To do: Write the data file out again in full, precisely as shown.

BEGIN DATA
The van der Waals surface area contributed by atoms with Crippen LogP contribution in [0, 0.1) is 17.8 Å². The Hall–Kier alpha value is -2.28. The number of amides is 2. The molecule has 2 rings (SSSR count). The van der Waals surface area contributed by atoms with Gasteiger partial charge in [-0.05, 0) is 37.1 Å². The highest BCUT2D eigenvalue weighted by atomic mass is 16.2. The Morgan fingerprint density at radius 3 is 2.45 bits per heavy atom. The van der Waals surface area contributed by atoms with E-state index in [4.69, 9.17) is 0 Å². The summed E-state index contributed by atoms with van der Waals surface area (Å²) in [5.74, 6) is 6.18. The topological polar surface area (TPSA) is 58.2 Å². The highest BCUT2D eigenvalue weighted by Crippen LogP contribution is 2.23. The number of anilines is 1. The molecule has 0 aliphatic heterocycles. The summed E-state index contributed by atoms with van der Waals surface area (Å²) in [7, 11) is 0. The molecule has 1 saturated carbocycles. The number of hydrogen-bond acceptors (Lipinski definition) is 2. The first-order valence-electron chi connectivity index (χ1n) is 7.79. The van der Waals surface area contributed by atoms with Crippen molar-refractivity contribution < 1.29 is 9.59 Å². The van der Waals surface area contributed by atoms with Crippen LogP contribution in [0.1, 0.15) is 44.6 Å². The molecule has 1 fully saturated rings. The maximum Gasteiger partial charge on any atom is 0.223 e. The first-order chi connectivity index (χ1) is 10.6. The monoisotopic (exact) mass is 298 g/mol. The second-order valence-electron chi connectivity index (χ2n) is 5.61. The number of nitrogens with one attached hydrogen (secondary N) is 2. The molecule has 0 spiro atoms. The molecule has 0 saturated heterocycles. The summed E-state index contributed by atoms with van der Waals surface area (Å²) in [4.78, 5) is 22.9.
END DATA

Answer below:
The van der Waals surface area contributed by atoms with Crippen LogP contribution in [0, 0.1) is 17.8 Å². The Hall–Kier alpha value is -2.28. The number of amides is 2. The molecule has 2 rings (SSSR count). The van der Waals surface area contributed by atoms with Gasteiger partial charge in [-0.05, 0) is 37.1 Å². The highest BCUT2D eigenvalue weighted by atomic mass is 16.2. The Morgan fingerprint density at radius 3 is 2.45 bits per heavy atom. The van der Waals surface area contributed by atoms with E-state index in [4.69, 9.17) is 0 Å². The summed E-state index contributed by atoms with van der Waals surface area (Å²) in [5.74, 6) is 6.18. The topological polar surface area (TPSA) is 58.2 Å². The highest BCUT2D eigenvalue weighted by Crippen LogP contribution is 2.23. The number of anilines is 1. The molecule has 0 aliphatic heterocycles. The summed E-state index contributed by atoms with van der Waals surface area (Å²) in [7, 11) is 0. The molecule has 1 saturated carbocycles. The number of hydrogen-bond acceptors (Lipinski definition) is 2. The first-order valence-electron chi connectivity index (χ1n) is 7.79. The van der Waals surface area contributed by atoms with Crippen molar-refractivity contribution < 1.29 is 9.59 Å². The van der Waals surface area contributed by atoms with Crippen LogP contribution in [0.1, 0.15) is 44.6 Å². The molecule has 1 fully saturated rings. The maximum Gasteiger partial charge on any atom is 0.223 e. The first-order chi connectivity index (χ1) is 10.6. The monoisotopic (exact) mass is 298 g/mol. The second-order valence-electron chi connectivity index (χ2n) is 5.61. The number of nitrogens with one attached hydrogen (secondary N) is 2. The molecule has 0 spiro atoms. The molecule has 0 saturated heterocycles. The summed E-state index contributed by atoms with van der Waals surface area (Å²) in [4.78, 5) is 22.9.